Luckily, we have Nostalgia Drag Racing to keep us connected – kind of like back to the future.  Also, it will be on the hot side until Sunday when it cools down to mild weather.  So be prepared to enjoy a little history at the Patch and remember to bring your hat and sunglasses – or to paraphrase: The future’s so bright, you gotta wear shades.

Home Of Nostalgia Drag Racing



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More info on indoor racing

We had been asked additional questions (one in particular) about indoor drag racing, so here’s an update of more information about the why’s and wherefore’s of indoor drag racing back in 1962 (I actually can remember back that far as I went to the Seattle Fair – I was a tike).

Winter indoor drag racing in Chicago was located in the International Amphitheatre adjacent the stockyards at 42nd and Halstead in Chicago.  It was built in 1934 mainly to handle large crowds for operas and political gatherings.  It cost $1.5 million and was built for Frederick Henry Prince, owner of Union Stockyard Transit Co.  At different times over the years it housed political conventions, anti- war demonstrations, headline singing groups, wrestling, pro basketball, car shows, an 1/8 mile midget auto race track and in 1962 the drag strip was developed.  The strip was 440 ft. long (1/3 of a standard quarter mile strip).  The lanes were 60 ft wide on each side and 600 feet of shut down area.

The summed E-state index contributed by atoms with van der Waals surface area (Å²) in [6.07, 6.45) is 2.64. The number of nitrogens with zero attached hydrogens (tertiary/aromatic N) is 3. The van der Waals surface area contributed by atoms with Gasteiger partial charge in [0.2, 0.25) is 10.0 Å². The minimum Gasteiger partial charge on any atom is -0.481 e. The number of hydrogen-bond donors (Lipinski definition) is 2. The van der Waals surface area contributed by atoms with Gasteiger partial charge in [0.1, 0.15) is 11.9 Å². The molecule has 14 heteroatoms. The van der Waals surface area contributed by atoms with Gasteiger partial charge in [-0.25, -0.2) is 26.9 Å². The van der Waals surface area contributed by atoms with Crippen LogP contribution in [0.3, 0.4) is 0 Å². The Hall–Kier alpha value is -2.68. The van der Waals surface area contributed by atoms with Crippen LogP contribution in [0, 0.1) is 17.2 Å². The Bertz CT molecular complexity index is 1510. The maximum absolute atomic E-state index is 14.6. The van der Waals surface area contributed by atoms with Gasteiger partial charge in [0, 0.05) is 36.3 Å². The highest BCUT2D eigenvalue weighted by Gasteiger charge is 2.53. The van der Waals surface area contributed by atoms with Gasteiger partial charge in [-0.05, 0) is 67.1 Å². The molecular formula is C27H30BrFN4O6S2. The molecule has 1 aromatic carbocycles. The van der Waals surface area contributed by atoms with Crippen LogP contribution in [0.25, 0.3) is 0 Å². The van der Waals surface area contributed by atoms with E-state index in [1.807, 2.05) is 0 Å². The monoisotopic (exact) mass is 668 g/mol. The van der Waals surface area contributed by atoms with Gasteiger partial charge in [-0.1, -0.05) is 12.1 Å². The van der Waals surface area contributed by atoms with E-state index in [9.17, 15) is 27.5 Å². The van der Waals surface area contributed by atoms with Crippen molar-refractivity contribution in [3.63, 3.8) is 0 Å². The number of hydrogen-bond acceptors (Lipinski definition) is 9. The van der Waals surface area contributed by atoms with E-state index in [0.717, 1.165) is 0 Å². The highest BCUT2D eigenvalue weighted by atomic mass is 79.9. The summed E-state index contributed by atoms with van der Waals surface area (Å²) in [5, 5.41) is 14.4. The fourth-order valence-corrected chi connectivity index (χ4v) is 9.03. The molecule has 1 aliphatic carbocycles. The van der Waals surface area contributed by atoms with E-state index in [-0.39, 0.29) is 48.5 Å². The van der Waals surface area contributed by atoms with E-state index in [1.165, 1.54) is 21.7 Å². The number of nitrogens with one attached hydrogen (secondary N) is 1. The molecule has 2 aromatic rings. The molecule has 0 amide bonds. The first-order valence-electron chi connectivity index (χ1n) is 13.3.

During the 1980s, newer convention centers began to be built including McCormick Place and attendance at events began to wane.  The building was huge, the noise was deafening and although it was originally built with air conditioning, it was 1934 vintage and was inadequate to handle the tire smoke and exhaust fumes from drag racing.  The indoor strip only existed off and on during the 1962-1963 winter seasons.  In 1983 it was sold to a real estate investor for $250,000.  Unable to generate enough income to maintain the site it was then sold to the City of Chicago.  In a deal between the City and Aramark Uniform Services Co, in August 1999 the structure was demolished and a new building built for Aramark.

The reason we have not seen another indoor drag strip since then, is that environmental laws and regulations are so much stricter today and the expense would probably be unbearable.  As unique and exciting as it was at the time, it is doubtful we will ever see another indoor drag strip.  And as we pointed out earlier, the sound was deafening – and that’s back before we really learned how to make cars fast; and much louder.

Home Of Nostalgia Drag Racing

Need ear protection? Look no further.